During the holidays, we did not get a chance to mention the draft legislation circulated by Senator Thom Tillis (R-NC) proposing changes in the Copyright Act, including the provisions of the Digital Millennium Copyright Act that created Section 512 of the Act – the safe harbor for user-generated content.  The legislation also proposes other changes in the law, including changing the structure of the Copyright Office by making it an Executive Branch agency with substantive rulemaking authority, as part of the Commerce Department.  The legislation (a full copy is available here and a summary can be found here) was not formally introduced in the waning days of the last Congress.  Instead, Senator Tillis released it for public comment with the intent that the draft would be refined based on those comments before being formally introduced for legislative consideration.  The Senator is seeking comments by March 5, 2021 from all interested parties to determine how the proposals would affect their interests.  Press releases from his office indicate that he is seeking input from a broad array of interests, from the creative community to the tech companies that use copyrighted content to consumers who may find that the platforms they use might police content differently if there are changes in the law.

Reform of the DMCA safe harbor provisions has long been sought by copyright holders who feel that the insulation from liability afforded to tech companies who host content created by others has led to widespread infringement of copyrighted materials.  We wrote at length about these issues in 2016 when the Copyright Office itself reviewed questions about user-generated content (see, for instance, our articles here and here).  In many ways, the issues with Section 512 are similar to those about Section 230 of the Communications Decency Act – the extent to which big tech companies hosting user-generated content should be liable for that content and should take efforts to police content on their platforms.  Section 230 provides insulation from civil liability other than that which arises under the intellectual property laws (so it protects online hosting companies from liability for matters including defamation or invasion of privacy – see our post here), while Section 512 provides insulation from liability for intellectual property infringement.  However, the Section 512 procedures for obtaining insulation from liability are different from, and in many cases are more stringent than, those under Section 230.
Continue Reading Proposal for Reform of Copyright Act Released for Public Comment – Including Changes for the Safe Harbor for User-Generated Content, the Status of the Copyright Office, and Orphan Works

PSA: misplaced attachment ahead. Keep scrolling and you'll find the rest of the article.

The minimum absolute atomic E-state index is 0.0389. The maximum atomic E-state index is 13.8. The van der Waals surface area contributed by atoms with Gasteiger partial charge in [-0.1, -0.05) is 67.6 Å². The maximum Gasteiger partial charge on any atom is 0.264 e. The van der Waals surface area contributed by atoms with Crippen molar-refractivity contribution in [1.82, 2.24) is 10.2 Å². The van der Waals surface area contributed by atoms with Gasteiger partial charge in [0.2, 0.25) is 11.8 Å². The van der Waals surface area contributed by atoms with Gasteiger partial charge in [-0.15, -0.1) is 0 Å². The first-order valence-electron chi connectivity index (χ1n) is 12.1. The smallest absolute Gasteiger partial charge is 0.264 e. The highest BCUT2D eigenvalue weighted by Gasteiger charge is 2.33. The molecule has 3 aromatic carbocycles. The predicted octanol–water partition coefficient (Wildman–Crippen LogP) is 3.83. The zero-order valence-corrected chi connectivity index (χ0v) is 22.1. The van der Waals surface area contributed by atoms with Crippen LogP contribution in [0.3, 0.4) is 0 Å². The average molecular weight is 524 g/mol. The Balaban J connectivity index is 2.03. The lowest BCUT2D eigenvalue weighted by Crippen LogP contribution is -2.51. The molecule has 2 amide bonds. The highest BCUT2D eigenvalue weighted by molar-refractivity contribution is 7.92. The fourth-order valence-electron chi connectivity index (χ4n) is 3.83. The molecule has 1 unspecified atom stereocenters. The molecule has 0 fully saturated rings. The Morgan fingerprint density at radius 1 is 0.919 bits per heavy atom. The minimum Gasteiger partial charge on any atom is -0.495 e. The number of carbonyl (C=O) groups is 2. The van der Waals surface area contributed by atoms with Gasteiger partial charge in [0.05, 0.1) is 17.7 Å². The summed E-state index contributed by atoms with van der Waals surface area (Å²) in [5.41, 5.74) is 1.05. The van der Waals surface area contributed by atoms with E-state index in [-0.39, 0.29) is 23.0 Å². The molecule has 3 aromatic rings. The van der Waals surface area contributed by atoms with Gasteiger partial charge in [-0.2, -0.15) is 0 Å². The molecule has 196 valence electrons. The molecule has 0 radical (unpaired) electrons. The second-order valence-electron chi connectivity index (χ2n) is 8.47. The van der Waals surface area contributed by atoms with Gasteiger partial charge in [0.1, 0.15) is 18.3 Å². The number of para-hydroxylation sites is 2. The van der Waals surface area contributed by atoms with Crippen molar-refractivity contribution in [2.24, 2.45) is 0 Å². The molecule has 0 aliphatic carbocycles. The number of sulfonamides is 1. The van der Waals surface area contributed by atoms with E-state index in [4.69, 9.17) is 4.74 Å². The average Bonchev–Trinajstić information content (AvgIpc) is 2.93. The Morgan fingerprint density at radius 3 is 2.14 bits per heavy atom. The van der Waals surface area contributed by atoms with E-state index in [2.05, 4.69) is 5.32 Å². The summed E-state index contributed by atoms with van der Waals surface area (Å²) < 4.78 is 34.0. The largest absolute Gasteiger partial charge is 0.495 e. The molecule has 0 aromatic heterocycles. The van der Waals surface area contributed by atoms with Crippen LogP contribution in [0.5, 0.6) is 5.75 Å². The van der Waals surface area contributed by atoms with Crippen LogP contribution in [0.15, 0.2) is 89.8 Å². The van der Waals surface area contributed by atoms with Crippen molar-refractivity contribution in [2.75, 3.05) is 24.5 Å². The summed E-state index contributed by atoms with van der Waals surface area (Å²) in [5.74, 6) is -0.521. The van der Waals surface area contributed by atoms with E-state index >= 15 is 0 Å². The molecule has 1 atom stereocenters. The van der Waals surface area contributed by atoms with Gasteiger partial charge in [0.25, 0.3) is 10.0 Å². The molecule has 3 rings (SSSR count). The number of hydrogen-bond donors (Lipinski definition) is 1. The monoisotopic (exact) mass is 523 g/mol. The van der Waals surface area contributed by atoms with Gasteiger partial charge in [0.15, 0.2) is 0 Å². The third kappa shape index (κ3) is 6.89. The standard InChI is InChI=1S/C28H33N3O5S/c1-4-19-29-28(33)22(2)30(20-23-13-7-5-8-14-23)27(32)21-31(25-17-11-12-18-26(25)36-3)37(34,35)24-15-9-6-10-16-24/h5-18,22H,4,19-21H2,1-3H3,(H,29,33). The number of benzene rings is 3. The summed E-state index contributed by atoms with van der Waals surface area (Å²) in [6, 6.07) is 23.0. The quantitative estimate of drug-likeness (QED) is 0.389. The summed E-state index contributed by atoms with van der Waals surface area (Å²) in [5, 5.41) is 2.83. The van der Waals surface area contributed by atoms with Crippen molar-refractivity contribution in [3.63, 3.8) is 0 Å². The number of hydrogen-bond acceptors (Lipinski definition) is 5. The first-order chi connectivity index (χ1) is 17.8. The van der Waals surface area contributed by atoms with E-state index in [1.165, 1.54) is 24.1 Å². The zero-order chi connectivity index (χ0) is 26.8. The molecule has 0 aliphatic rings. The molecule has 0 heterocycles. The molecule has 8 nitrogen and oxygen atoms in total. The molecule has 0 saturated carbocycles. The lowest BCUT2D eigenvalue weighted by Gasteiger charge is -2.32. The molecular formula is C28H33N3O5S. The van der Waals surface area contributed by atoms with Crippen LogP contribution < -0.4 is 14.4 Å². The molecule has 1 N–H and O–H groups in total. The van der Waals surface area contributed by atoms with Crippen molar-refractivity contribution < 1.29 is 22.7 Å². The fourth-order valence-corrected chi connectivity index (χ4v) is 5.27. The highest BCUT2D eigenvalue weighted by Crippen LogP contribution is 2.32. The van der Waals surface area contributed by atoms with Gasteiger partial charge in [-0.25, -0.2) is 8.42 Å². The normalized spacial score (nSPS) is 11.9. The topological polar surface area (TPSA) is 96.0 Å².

Here are some of the regulatory developments of the last week of significance to broadcasters, with links to where you can go to find more information as to how these actions may affect your operations.

  • President Joe Biden named Jessica Rosenworcel as Acting Chair of the FCC, where she will set the agenda for the

In 2019, the Antitrust Division of the US Department of Justice began a review of the court-administered antitrust consent decrees that have bound ASCAP and BMI since the 1940s.  We wrote about the issues in their review here.  The formal review of these decrees began as part of the DOJ’s broader review of its antitrust consent decrees covering many different industries.  The DOJ received almost a thousand comments on the questions that it asked about the ASCAP and BMI decrees.  It also held public roundtables as well as private discussions with interested parties during its review.  Last week, Makan Delrahim, the outgoing head of the Antitrust Division, presented remarks at a Vanderbilt Law School virtual event where he said that the review would be ending without any proposals for reform.  While the statement notes some of the reforms that were sought by the music industry, it also notes that music users around the country rely on the systems established under the decrees and judge them to be working well.  Mr. Delrahim’s statement says that because of the complexity of the issues and the interruptions caused by the pandemic, no reforms would be offered at this time, but it urged the DOJ to continue to review these decrees on a regular basis – at least once every five years.

This action is significant for broadcasters and other music users as it leaves in place these consent decrees that are the basis on which so many businesses use music in their day-to-day operations.  Given the volume of music they have under license, most businesses do not have an alternative to using the blanket licenses offered by these organizations.  The only alternative would be to license the music themselves which, due to the complexity of the copyright laws and the lack of transparency in music ownership, would be exceedingly difficult for a business where music is but a secondary component to their operations.  Together, ASCAP and BMI provide a license to broadcasters and other music users (including any business that performs music to the public, such as bars and restaurants, retail stores, digital music services, concert venues, hotels and so many other locations).
Continue Reading DOJ Ends its Review of ASCAP and BMI Consent Decrees – For Now…What Does it Mean?

Here are some of the regulatory developments of the last week of significance to broadcasters, with links to where you can go to find more information as to how these actions may affect your operations.  We also note an upcoming event to which broadcasters will want to pay attention.

  • After a multi-year review of the

Here are some of the regulatory developments of the last week of significance to broadcasters, with links to where you can go to find more information as to how these actions may affect your operations.  Also, we include a quick look at some important dates in the future.